R is for Roanoke Island

The Letter RRoanoke Island lies off the coast of North Carolina. It’s the site of a mystery known as “The Lost Colony”.

In 1585, Englishmen (no women or children) settled there and formed Roanoke Colony. The first colony failed because of harsh weather, poor relations with the native tribes, and delayed supplies. When Sir Francis Drake arrived there, the settlers abandoned the colony and returned with him to England.

A second attempt to settle the island occured in 1587, this time including families. The colonists landed in late spring, too late to plant crops. They established friendly relations with the Croatoans, but the Secotans, another indigenous tribe, remained hostile.

Shortly after they arrived, a colonist was killed by natives while searching alone for crabs. Fearing for their safety and with dwindling food supplies, they asked John White to return to England for help.

White, grandfather of Virginia Dare, the first English child born in the New World, left the colony to gather more supplies from England. He provided instructions, that if the settlers left the colony, they were to carve the name of their destination with a Maltese cross.

His return was to take three months. Instead, the war between England and Spain delayed him for three years.

When he finally returned to Roanoke, the settlement was abandoned and the colonists had vanished. The cabins had been taken down, and the livestock was gone.

The only clues left behind were two graves, the letters ‘CRO’ carvd into a tree and ‘croatoan’ carved into a fort post. Over one hundred people – ninety men, seventeen women and eleven children – had completely disappeared.

So why did they leave and where did they go?

Voluntary Abandonment

Climatologists and researchers have found evidence in the tree rings on the island of a massive three-year drought from 1587-1589, when the colonists were attempting to found their settlement.

It is probable that they were in desperate need of food, due to the drought and lack of supplies. When John White didn’t return in three months as expected, the colonists may have abandoned the island in search of a place with better food sources.

Some believe that the settlers moved to a nearby island and settled with the Croatoan Indians there. John White attempted to sail to Croatoan Island, but bad weather prevented him. He returned to England, never knowing the fate of his daughter and her family.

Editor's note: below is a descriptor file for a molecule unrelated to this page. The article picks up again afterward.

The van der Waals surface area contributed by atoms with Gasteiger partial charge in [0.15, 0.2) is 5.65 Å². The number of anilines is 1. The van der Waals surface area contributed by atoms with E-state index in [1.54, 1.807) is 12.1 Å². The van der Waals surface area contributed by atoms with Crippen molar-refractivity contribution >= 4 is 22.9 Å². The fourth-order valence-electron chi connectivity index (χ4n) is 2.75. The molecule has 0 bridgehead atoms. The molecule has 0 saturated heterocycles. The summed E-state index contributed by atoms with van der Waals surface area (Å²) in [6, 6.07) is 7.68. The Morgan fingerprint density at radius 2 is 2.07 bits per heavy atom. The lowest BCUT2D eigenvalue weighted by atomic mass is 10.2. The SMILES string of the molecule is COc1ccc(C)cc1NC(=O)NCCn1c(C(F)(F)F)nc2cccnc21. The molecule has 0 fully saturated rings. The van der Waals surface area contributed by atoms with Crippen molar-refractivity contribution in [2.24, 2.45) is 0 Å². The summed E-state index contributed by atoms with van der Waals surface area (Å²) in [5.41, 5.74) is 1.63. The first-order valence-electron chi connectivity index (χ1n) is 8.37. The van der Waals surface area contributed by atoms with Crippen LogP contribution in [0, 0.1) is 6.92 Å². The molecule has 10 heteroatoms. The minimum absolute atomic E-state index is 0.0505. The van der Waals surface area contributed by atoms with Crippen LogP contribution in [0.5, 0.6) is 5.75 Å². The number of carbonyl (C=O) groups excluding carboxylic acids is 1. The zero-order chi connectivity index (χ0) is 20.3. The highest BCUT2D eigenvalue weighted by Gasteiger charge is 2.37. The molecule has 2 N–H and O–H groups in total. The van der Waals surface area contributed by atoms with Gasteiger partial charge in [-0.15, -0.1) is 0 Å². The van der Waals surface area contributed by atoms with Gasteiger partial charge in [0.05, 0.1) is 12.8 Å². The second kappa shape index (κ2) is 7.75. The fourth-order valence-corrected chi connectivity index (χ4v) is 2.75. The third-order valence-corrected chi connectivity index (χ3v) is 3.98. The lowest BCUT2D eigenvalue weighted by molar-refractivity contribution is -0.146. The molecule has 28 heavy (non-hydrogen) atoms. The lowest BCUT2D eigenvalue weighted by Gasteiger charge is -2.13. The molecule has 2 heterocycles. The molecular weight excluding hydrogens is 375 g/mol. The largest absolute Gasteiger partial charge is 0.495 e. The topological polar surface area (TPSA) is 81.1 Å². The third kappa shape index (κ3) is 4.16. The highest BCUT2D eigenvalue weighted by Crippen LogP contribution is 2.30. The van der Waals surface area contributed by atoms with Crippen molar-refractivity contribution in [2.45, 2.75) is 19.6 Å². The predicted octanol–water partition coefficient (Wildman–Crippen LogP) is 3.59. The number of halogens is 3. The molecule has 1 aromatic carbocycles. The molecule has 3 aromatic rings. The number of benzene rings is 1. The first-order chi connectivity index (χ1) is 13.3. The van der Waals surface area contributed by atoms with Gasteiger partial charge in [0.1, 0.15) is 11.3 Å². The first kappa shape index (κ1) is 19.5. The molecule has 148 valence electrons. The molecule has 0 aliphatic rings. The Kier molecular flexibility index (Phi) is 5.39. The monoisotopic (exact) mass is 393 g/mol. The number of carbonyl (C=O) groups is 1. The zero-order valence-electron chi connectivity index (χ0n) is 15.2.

Hostile Natives

Another theory is that some of the native Indians in the area continued to be hostile to the newcomers, as they were with the first settlement in 1587. Perhaps the natives wiped out the settlers to discourage future attempts at colonizing the island.

Hostile Weather

Roanoke Island is located in The Outer Banks off North Carolina. The Outer Banks experience hurricanes, Nor’easters (rain, sometimes snow or mixed precipitation), and other ocean-driven storms.

It is possible that a violent storm destroyed the colony and removed all signs of the settlers.

Fort Raleigh

Hostile Spirit

The Croatoans believed that Roanoke Island had a spirit. If this spirit was angered, it had the power to change those who offended it into the form of animals, trees and rocks.

Perhaps the people didn’t disappear, but were transformed and became part of the island themselves.

My Idea:

I like the last theory the best. I would love to write a story about the colony and its hardships. Along with meager food supplies and the danger from native tribes, the settlers would be mysteriously disappearing, one or two each day.

What do you think happened to the settlers on Roanoke Island?

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photo by: sarahstierch

2 thoughts on “R is for Roanoke Island

    1. Cheryl Post author

      Hi Alex. I agree, you’d think we would know definitely what had happened to them by now, but apparently not. I am really enjoying the Challenge. Thanks for stopping by!

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